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The Time Kermit the Frog Covered Talking Heads

If you were a teen in the mid-1990s who loved The Muppets and worshipped David Byrne, today as an adult you may find yourself in a beautiful house, with a beautiful wife, asking yourself as you read this article, well, how did I forget about that time Kermit the Frog performed the Talking Heads’ “Once In A Lifetime” on primetime television?

That’s right: As The A.V. Club points out, today, July 7, is the 20th anniversary of that time Kermit—who’s best known for the hit singles “Bein’ Green” and “Rainbow Connection”—took a break from ballads and channeled his inner Scottish rocker on a 1996 episode of ABC’s Muppets Tonight. A musician named Giganticus (who, fittingly, is the world’s largest performance artist) was supposed to appear on the Muppets’ latest show, but was beaten up by his rival, Super Giganticus, on his way to the studio. Luckily, Kermit was there to save the day: Donning an oversized white suit similar to the one Byrne wore in Jonathan Demme’s 1984 concert film Stop Making Sense, Kermit sang a snippet of “Once In A Lifetime” while dancing in the singer’s trademark jerky style.

Kermit’s performance was received with enthusiastic applause—but, not surprisingly, Statler and Waldorf’s review was, well, “Same as it ever was: terrible.” Watch the whole thing in the video above.

[h/t The A.V. Club]

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26 Facts About LEGO Bricks

Since it first added plastic, interlocking bricks to its lineup, the Danish toy company LEGO (from the words Leg Godt for “play well”) has inspired builders of all ages to bring their most imaginative designs to life. Sets have ranged in size from scenes that can be assembled in a few minutes to 5000-piece behemoths depicting famous landmarks. And tinkerers aren’t limited to the sets they find in stores. One of the largest LEGO creations was a life-sized home in the UK that required 3.2 million tiny bricks to construct.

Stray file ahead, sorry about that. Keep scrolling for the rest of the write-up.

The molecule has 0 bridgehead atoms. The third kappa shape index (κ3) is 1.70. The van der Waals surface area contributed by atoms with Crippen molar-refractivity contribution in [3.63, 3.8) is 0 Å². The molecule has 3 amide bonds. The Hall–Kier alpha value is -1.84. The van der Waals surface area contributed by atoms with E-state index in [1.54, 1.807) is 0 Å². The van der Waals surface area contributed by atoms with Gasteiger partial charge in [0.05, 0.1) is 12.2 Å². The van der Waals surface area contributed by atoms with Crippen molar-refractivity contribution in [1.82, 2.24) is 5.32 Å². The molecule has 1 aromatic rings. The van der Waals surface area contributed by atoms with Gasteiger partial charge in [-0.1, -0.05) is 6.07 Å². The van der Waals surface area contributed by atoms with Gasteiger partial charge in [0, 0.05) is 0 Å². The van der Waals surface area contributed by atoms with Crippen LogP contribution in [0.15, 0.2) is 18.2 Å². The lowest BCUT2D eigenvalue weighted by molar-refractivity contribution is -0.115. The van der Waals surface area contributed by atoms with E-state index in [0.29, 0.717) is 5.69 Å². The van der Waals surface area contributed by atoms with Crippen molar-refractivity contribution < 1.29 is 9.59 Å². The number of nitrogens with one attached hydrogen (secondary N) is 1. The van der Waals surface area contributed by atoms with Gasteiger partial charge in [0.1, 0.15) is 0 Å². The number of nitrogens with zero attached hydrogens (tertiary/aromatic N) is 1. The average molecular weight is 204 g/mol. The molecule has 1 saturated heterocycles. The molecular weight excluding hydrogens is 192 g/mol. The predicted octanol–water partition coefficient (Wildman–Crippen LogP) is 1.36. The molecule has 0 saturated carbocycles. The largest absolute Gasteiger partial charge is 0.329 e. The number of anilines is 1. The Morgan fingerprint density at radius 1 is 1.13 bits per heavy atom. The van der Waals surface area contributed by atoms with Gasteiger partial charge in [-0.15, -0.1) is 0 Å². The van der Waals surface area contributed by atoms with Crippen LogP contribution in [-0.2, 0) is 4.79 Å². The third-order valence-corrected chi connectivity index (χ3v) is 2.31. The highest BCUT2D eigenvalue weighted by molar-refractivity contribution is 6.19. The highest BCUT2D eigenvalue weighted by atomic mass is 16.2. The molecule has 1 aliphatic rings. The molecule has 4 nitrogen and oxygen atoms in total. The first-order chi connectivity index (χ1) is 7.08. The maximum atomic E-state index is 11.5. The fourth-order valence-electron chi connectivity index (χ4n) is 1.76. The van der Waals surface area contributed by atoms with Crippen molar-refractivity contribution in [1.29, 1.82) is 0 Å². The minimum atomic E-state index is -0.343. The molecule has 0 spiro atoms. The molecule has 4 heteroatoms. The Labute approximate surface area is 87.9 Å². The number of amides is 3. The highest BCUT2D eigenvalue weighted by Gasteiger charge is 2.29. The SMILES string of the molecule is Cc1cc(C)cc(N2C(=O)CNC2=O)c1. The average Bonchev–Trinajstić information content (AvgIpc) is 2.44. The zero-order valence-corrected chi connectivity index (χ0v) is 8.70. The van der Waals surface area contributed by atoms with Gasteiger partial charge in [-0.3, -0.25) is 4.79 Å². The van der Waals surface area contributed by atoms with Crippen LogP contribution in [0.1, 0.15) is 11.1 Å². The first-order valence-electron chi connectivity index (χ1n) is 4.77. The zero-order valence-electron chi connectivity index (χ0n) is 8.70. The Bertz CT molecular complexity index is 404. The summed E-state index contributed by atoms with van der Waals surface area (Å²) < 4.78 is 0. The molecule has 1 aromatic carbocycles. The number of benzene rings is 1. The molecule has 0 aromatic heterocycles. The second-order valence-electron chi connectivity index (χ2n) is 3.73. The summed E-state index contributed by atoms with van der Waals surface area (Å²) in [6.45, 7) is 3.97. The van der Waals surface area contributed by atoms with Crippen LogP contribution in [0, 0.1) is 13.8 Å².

In this episode of the List Show, John Green lays out 26 playful facts about one of the world’s most beloved toy brands. To hear about the LEGO black market, the vault containing every LEGO set ever released, and more, check out the video above then subscribe to our YouTube channel to stay up-to-date with the latest flossy content.

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Of Buckeyes and Butternuts: 29 States With Weird Nicknames for Their Residents
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Tracing a word’s origin and evolution can yield fascinating historical insights—and the weird nicknames used in some states to describe their residents are no exception. In the Mental Floss video above, host John Green explains the probable etymologies of 29 monikers that describe inhabitants of certain states across the country.

Some of these nicknames, like “Hoosiers” and “Arkies” (which denote residents of Indiana and Arkansas, respectively) may have slightly offensive connotations, while others—including "Buckeyes," "Jayhawks," "Butternuts," and "Tar Heels"—evoke the military histories of Ohio, Kansas, Tennessee, and North Carolina. And a few, like “Muskrats” and “Sourdoughs,” are even inspired by early foods eaten in Delaware and Alaska. ("Goober-grabber" sounds goofier, but it at least refers to peanuts, which are a common crop in Georgia, as well as North Carolina and Arkansas.)

Learn more fascinating facts about states' nicknames for their residents by watching the video above.

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